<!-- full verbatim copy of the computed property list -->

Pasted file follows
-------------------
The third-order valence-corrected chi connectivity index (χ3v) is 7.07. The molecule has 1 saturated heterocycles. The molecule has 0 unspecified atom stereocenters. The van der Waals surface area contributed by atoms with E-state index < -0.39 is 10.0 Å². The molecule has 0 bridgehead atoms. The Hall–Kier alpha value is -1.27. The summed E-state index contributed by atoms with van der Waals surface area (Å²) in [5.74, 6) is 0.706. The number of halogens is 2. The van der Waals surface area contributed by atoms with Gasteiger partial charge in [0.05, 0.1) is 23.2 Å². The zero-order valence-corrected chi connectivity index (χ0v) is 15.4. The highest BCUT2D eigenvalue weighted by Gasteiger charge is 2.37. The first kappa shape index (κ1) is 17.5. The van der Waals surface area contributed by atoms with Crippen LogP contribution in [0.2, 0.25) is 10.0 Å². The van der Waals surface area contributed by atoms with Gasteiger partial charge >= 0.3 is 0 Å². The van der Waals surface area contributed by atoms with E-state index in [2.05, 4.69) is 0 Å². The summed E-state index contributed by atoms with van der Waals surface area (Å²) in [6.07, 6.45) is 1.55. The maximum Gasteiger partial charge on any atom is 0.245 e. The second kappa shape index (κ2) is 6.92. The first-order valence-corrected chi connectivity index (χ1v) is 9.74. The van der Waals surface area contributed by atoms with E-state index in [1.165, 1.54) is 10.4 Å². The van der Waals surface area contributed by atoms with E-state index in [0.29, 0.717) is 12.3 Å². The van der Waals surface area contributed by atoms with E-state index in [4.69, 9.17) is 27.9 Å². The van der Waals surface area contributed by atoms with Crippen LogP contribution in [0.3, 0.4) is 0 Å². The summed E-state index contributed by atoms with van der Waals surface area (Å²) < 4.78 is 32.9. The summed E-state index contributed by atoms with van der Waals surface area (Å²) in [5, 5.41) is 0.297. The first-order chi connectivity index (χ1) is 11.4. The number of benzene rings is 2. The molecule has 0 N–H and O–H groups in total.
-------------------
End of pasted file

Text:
The third-order valence-corrected chi connectivity index (χ3v) is 7.07. The molecule has 1 saturated heterocycles. The molecule has 0 unspecified atom stereocenters. The van der Waals surface area contributed by atoms with E-state index < -0.39 is 10.0 Å². The molecule has 0 bridgehead atoms. The Hall–Kier alpha value is -1.27. The summed E-state index contributed by atoms with van der Waals surface area (Å²) in [5.74, 6) is 0.706. The number of halogens is 2. The van der Waals surface area contributed by atoms with Gasteiger partial charge in [0.05, 0.1) is 23.2 Å². The zero-order valence-corrected chi connectivity index (χ0v) is 15.4. The highest BCUT2D eigenvalue weighted by Gasteiger charge is 2.37. The first kappa shape index (κ1) is 17.5. The van der Waals surface area contributed by atoms with Crippen LogP contribution in [0.2, 0.25) is 10.0 Å². The van der Waals surface area contributed by atoms with Gasteiger partial charge >= 0.3 is 0 Å². The van der Waals surface area contributed by atoms with E-state index in [2.05, 4.69) is 0 Å². The summed E-state index contributed by atoms with van der Waals surface area (Å²) in [6.07, 6.45) is 1.55. The maximum Gasteiger partial charge on any atom is 0.245 e. The second kappa shape index (κ2) is 6.92. The first-order valence-corrected chi connectivity index (χ1v) is 9.74. The van der Waals surface area contributed by atoms with E-state index in [1.165, 1.54) is 10.4 Å². The van der Waals surface area contributed by atoms with E-state index in [0.29, 0.717) is 12.3 Å². The van der Waals surface area contributed by atoms with E-state index in [4.69, 9.17) is 27.9 Å². The van der Waals surface area contributed by atoms with Crippen LogP contribution in [0.3, 0.4) is 0 Å². The summed E-state index contributed by atoms with van der Waals surface area (Å²) < 4.78 is 32.9. The summed E-state index contributed by atoms with van der Waals surface area (Å²) in [5, 5.41) is 0.297. The first-order chi connectivity index (χ1) is 11.4. The number of benzene rings is 2. The molecule has 0 N–H and O–H groups in total.